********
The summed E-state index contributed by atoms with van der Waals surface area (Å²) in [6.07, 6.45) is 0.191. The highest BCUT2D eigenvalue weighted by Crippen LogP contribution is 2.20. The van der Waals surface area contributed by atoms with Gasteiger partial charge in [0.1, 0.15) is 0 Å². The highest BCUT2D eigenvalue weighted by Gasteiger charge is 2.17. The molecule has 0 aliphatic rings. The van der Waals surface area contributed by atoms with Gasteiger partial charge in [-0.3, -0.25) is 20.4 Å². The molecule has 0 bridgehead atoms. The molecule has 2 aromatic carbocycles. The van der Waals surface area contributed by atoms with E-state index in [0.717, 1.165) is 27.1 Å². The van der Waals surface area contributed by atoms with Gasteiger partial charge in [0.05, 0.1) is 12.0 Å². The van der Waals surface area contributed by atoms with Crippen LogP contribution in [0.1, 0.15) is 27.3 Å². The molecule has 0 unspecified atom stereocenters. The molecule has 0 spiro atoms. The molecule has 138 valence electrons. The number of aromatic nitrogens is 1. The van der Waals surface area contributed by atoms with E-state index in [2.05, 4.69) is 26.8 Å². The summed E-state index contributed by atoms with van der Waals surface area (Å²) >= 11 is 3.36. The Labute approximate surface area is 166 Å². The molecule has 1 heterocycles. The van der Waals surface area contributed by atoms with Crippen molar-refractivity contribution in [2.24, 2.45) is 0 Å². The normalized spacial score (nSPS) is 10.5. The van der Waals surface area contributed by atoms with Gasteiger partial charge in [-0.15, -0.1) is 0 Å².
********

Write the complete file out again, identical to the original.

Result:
The summed E-state index contributed by atoms with van der Waals surface area (Å²) in [6.07, 6.45) is 0.191. The highest BCUT2D eigenvalue weighted by Crippen LogP contribution is 2.20. The van der Waals surface area contributed by atoms with Gasteiger partial charge in [0.1, 0.15) is 0 Å². The highest BCUT2D eigenvalue weighted by Gasteiger charge is 2.17. The molecule has 0 aliphatic rings. The van der Waals surface area contributed by atoms with Gasteiger partial charge in [-0.3, -0.25) is 20.4 Å². The molecule has 0 bridgehead atoms. The molecule has 2 aromatic carbocycles. The van der Waals surface area contributed by atoms with E-state index in [0.717, 1.165) is 27.1 Å². The van der Waals surface area contributed by atoms with Gasteiger partial charge in [0.05, 0.1) is 12.0 Å². The van der Waals surface area contributed by atoms with Crippen LogP contribution in [0.1, 0.15) is 27.3 Å². The molecule has 0 unspecified atom stereocenters. The molecule has 0 spiro atoms. The molecule has 138 valence electrons. The number of aromatic nitrogens is 1. The van der Waals surface area contributed by atoms with E-state index in [2.05, 4.69) is 26.8 Å². The summed E-state index contributed by atoms with van der Waals surface area (Å²) >= 11 is 3.36. The Labute approximate surface area is 166 Å². The molecule has 1 heterocycles. The van der Waals surface area contributed by atoms with Crippen molar-refractivity contribution in [2.24, 2.45) is 0 Å². The normalized spacial score (nSPS) is 10.5. The van der Waals surface area contributed by atoms with Gasteiger partial charge in [-0.15, -0.1) is 0 Å².